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Dividing Property In Divorce Tax Traps – Part 11 In Series



DAVID ELLIS _ Dividing Property In Divorce

(Part 11 is continuation of series, links to all parts are provided at end of this blog post. This valuable series on Dividing Property In Divorce Tax Traps has been updated for the Tax Cuts And Jobs Act (TCJA) and the Cares Act. This series is provided by David Ellis of Ellis & Ellis CPAs in Pasadena, CA.)

C.Transfers of Closely Held Businesses

In a divorce, it is often the case that the family business will be one of the most valuable assets in the marital community.  Generally, the transfer of the stock in a closely held business will enjoy the protection of Section 1041 in the context of divorce.  Likewise, the basis and holding period will carry over to the transferee spouse, thereby deferring the recognition of any gain or loss to him/her.[1] However, the transfer of closely held stock can be accomplished through various means, under a variety of circumstances, with the resulting tax burden born in some cases by the transferor spouse, and at other times by the transferee spouse.

1. Cash Buyout

The simplest scenario in a divorce related transfer of a closely held business would be a cash buy out of one spouse by the other.

Example: Barney and Betty are in the process of divorcing.  They own 100% of the stock in a granite quarry that they acquired during the marriage.  The stock has an appraised value of $500,000.  As part of the divorce agreement it is decided that Barney will buy out Betty’s interest for $250,000.  The basis of the shares in total is $50,000.  Barney proceeds to buy out Betty’s interest for $250,000.  In accordance with IRC Section 1041, no gain or loss is recognized on the transfer.  Barney’s basis in the stock is increased from $25,000 to $50,000.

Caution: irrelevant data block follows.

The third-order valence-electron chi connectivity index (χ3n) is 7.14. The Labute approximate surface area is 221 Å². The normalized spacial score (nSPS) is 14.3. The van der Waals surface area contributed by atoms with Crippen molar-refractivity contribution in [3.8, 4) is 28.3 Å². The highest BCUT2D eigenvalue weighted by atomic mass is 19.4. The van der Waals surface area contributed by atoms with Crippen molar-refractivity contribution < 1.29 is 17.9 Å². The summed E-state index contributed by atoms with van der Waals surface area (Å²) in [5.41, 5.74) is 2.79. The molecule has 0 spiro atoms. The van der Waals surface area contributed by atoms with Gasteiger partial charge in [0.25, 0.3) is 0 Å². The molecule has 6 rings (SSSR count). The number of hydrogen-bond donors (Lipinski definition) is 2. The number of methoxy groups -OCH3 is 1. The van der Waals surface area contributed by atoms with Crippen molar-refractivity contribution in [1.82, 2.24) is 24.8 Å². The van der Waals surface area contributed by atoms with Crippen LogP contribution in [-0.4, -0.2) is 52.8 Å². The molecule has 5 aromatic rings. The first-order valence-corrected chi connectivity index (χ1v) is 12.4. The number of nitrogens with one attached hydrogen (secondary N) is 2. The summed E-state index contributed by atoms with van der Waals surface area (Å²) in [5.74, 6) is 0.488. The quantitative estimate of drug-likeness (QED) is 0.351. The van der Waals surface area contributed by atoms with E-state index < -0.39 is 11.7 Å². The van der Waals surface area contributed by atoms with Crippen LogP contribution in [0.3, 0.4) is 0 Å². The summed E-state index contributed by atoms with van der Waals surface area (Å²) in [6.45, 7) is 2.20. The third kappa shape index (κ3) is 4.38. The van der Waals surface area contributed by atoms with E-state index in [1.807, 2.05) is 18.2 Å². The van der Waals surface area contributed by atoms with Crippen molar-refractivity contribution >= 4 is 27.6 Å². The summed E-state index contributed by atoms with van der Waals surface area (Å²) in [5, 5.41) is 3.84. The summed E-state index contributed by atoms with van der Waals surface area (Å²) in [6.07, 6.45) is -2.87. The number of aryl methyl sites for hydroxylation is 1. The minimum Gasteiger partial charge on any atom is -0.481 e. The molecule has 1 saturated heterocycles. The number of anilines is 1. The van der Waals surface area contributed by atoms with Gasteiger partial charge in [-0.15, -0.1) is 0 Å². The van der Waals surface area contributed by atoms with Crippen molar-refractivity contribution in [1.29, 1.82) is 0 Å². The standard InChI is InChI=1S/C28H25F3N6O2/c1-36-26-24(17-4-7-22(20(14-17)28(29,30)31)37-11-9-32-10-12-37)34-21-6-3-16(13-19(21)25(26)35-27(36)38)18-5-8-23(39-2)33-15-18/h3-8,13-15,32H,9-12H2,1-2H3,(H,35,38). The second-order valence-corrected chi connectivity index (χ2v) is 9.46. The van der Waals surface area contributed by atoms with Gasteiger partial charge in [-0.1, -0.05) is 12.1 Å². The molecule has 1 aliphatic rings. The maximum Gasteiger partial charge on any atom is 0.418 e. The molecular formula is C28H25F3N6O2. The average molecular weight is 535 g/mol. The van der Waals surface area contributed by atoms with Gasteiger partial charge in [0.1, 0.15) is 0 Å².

2.Stock Redemptions for the Family Business

It is often the case that the divorce agreement will require one spouse to buy out the business interest of the other.  Frequently the purchasing spouse (transferee) may lack the cash to effectuate the buyout from the selling spouse (transferor).

The transferee spouse may then turn to the business itself as a source of cash for the buyout.  This is a tricky situation since the tax result will be a Stock Redemption ending in taxable income to one or both spouses.

Tax Trap Alert:  To the extent a C Corporation has earnings and profits, or a S Corporation had earnings and profits prior to converting to a C Corporation, using corporate funds to acquire the transferor spouse’s stock shares my result in a constructive dividend (and thus taxable income) to the transferee spouse.  This is regardless of the nonrecognition provisions of IRC 1041. [1]

1.a) Capital Gain Verses Ordinary Income Treatment

As a general rule, a corporate stock redemption will be treated as either a constructive dividend taxable as ordinary income to the “transferor spouse”, or as the proceeds from a sale or exchange of the stock, qualifying as either long or short-term capital gain or loss.[2]

For most transferor spouses it will be desirable to enjoy capital gain treatment of the redemption proceeds.  However, if the corporation has earnings and profits,

  1. b) Exceptions to Ordinary Income Treatment of Stock Redemption

To avoid treatment as a constructive dividend (ordinary income), the stock redemption should be structured to meet one or more of the following five (5) exceptions:

  • It is not an essentially equivalent dividend.[1]
  • The redemption is substantially disproportionate.[2]
  • The interest of the shareholder is completely terminated.[3]
  • A noncorporate shareholder is engaged in a partial liquidation.[4]